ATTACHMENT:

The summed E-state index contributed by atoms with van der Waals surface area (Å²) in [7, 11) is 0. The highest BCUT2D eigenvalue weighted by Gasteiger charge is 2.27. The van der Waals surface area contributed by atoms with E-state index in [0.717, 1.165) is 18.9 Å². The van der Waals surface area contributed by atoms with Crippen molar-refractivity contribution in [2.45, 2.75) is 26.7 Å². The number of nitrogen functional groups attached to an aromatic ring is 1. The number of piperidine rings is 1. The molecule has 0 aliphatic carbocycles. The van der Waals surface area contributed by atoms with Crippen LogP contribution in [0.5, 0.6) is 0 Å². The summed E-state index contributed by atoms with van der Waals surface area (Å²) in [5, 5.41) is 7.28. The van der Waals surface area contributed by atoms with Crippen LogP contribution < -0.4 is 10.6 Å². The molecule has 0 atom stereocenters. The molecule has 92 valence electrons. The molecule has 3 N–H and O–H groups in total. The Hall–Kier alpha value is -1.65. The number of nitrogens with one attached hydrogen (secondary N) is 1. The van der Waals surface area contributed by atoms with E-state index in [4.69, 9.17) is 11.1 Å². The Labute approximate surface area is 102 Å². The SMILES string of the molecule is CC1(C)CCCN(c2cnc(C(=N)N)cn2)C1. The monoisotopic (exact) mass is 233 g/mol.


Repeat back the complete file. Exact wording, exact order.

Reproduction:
The summed E-state index contributed by atoms with van der Waals surface area (Å²) in [7, 11) is 0. The highest BCUT2D eigenvalue weighted by Gasteiger charge is 2.27. The van der Waals surface area contributed by atoms with E-state index in [0.717, 1.165) is 18.9 Å². The van der Waals surface area contributed by atoms with Crippen molar-refractivity contribution in [2.45, 2.75) is 26.7 Å². The number of nitrogen functional groups attached to an aromatic ring is 1. The number of piperidine rings is 1. The molecule has 0 aliphatic carbocycles. The van der Waals surface area contributed by atoms with Crippen LogP contribution in [0.5, 0.6) is 0 Å². The summed E-state index contributed by atoms with van der Waals surface area (Å²) in [5, 5.41) is 7.28. The van der Waals surface area contributed by atoms with Crippen LogP contribution < -0.4 is 10.6 Å². The molecule has 0 atom stereocenters. The molecule has 92 valence electrons. The molecule has 3 N–H and O–H groups in total. The Hall–Kier alpha value is -1.65. The number of nitrogens with one attached hydrogen (secondary N) is 1. The van der Waals surface area contributed by atoms with E-state index in [4.69, 9.17) is 11.1 Å². The Labute approximate surface area is 102 Å². The SMILES string of the molecule is CC1(C)CCCN(c2cnc(C(=N)N)cn2)C1. The monoisotopic (exact) mass is 233 g/mol.